From "borking" to getting "Kavanaughed": language, reputation, and the importance of a (male) name

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This paper considers how conservative media reported on the sexual assault allegations against Brett Kavanaugh which emerged during his 2018 confirmation hearing to the Supreme Court. Whilst the focus on the potential reputational damage to Kavanaugh was perhaps unsurprising, this paper is concerned with how the Kavanaugh name was mobilised to allow Brett Kavanaugh to stand in for his family, American men, and the nation more broadly, and contrasts this with the relative erasure of Christine Blasey Ford's narrative, that worked to paint her (and feminists who supported her) as an aggressive force attempting to destroy the lives of men. This was operationalised through moralistic conservative discourses of crime (Karen Boyle 2019) and injury (Sarah Banet-Weiser 2018), that worked to privilege Kavanaugh's discursive victimisation, over Blasey Ford's material one. The himpathetic (Kate Manne 2018) message rang clear: tarnishing a man's "good" name is more perverse than sexual assault itself.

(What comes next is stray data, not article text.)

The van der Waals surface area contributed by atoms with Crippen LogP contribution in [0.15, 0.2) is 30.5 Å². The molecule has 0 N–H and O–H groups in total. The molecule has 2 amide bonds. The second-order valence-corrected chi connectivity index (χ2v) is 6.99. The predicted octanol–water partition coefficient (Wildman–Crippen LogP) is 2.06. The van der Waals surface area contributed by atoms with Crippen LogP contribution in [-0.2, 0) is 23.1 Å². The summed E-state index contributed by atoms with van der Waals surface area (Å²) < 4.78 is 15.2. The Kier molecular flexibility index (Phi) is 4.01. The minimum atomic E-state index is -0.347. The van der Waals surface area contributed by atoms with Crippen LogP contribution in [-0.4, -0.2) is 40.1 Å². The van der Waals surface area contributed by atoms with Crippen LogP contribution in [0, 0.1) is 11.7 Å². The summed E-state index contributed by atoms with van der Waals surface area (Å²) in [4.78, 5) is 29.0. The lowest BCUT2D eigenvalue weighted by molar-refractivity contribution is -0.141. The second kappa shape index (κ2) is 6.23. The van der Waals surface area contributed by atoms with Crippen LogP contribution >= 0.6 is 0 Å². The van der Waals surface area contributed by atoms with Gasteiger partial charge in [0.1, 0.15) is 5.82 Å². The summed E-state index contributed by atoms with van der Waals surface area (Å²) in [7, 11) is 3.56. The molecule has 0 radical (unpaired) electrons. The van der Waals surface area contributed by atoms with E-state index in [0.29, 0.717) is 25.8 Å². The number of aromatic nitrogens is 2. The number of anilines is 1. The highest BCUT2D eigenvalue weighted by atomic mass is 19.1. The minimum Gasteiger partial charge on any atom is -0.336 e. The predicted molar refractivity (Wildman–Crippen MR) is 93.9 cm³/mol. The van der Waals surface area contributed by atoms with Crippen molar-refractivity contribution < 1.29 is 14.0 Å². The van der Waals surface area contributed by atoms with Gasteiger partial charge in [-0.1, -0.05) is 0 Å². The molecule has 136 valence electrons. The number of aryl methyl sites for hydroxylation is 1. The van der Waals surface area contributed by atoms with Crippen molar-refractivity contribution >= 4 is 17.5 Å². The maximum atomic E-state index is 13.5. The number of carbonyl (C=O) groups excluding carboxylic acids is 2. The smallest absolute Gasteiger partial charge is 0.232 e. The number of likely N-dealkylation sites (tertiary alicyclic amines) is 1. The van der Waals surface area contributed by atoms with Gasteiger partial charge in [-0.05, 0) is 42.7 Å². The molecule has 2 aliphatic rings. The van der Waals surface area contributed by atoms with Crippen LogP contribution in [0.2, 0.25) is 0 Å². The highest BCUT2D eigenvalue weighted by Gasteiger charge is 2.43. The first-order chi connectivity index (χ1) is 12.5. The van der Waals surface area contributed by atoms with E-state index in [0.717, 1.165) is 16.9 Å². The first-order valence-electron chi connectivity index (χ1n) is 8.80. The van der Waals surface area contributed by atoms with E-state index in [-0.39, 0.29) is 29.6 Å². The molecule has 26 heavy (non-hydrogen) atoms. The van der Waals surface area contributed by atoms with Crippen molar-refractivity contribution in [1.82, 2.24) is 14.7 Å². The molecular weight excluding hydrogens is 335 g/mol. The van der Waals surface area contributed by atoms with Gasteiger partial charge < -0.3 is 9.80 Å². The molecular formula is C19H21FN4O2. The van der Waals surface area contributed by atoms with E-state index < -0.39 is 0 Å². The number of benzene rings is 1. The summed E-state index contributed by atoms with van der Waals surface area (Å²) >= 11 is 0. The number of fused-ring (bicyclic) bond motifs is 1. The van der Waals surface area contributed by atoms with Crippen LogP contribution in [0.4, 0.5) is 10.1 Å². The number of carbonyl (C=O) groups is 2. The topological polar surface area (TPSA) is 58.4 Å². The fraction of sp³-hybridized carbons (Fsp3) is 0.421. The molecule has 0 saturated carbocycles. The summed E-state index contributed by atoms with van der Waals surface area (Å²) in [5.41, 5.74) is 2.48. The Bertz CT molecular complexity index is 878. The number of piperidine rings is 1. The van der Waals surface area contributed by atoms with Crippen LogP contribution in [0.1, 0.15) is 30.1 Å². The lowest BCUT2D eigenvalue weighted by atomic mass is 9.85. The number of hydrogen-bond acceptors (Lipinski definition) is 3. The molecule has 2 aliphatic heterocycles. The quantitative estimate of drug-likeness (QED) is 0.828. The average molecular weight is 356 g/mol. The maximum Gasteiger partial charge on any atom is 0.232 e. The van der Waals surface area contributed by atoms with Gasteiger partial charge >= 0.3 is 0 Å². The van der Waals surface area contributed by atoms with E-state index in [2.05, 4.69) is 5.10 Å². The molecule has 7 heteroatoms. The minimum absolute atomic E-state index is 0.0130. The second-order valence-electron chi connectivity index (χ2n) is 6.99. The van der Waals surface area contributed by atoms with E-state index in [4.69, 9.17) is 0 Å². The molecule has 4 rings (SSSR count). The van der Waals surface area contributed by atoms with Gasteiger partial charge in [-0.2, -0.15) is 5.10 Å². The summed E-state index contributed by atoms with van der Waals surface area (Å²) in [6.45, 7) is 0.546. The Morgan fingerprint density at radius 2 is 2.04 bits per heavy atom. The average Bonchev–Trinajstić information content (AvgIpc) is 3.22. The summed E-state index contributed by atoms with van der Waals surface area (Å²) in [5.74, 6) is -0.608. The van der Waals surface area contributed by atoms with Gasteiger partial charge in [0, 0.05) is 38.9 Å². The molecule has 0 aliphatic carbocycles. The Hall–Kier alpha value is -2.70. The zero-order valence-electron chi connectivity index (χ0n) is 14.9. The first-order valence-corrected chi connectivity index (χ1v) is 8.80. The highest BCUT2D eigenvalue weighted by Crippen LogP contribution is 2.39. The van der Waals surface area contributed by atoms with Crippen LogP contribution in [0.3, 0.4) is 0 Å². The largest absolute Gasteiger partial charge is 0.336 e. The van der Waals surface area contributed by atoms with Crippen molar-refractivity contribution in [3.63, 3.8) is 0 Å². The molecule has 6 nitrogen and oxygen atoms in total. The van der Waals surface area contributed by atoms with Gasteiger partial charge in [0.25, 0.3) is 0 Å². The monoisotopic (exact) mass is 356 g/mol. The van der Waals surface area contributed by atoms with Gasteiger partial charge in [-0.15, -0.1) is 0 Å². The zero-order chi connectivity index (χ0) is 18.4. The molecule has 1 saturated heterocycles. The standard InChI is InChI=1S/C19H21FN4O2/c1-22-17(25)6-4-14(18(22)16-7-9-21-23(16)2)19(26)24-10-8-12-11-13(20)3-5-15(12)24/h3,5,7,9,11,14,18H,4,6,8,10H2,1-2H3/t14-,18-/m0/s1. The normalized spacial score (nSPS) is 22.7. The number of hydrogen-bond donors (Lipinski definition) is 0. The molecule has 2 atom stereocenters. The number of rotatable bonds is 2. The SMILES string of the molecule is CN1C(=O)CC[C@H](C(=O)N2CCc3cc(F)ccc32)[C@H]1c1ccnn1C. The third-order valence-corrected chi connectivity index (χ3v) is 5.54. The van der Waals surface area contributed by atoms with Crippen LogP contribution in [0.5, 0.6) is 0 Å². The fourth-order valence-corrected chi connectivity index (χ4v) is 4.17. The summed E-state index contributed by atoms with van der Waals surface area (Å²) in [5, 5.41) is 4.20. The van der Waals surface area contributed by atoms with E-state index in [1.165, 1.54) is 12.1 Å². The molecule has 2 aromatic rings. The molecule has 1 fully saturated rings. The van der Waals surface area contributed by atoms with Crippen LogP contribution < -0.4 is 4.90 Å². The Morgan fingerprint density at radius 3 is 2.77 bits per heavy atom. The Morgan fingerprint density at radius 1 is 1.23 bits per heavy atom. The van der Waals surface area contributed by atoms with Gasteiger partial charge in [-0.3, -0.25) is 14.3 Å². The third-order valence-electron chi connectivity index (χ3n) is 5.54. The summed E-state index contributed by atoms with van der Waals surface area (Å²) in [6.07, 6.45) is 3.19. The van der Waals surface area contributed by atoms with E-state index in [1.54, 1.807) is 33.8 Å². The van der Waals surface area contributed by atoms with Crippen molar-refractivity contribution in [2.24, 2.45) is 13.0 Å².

Original languageEnglish
Pages (from-to)1-17
Number of pages17
JournalFeminist Media Studies
Early online date1 Feb 2023
Publication statusE-pub ahead of print - 1 Feb 2023


  • Brett Kavanaugh
  • Christine Blasey Ford
  • naming
  • conservative media
  • sexual assault


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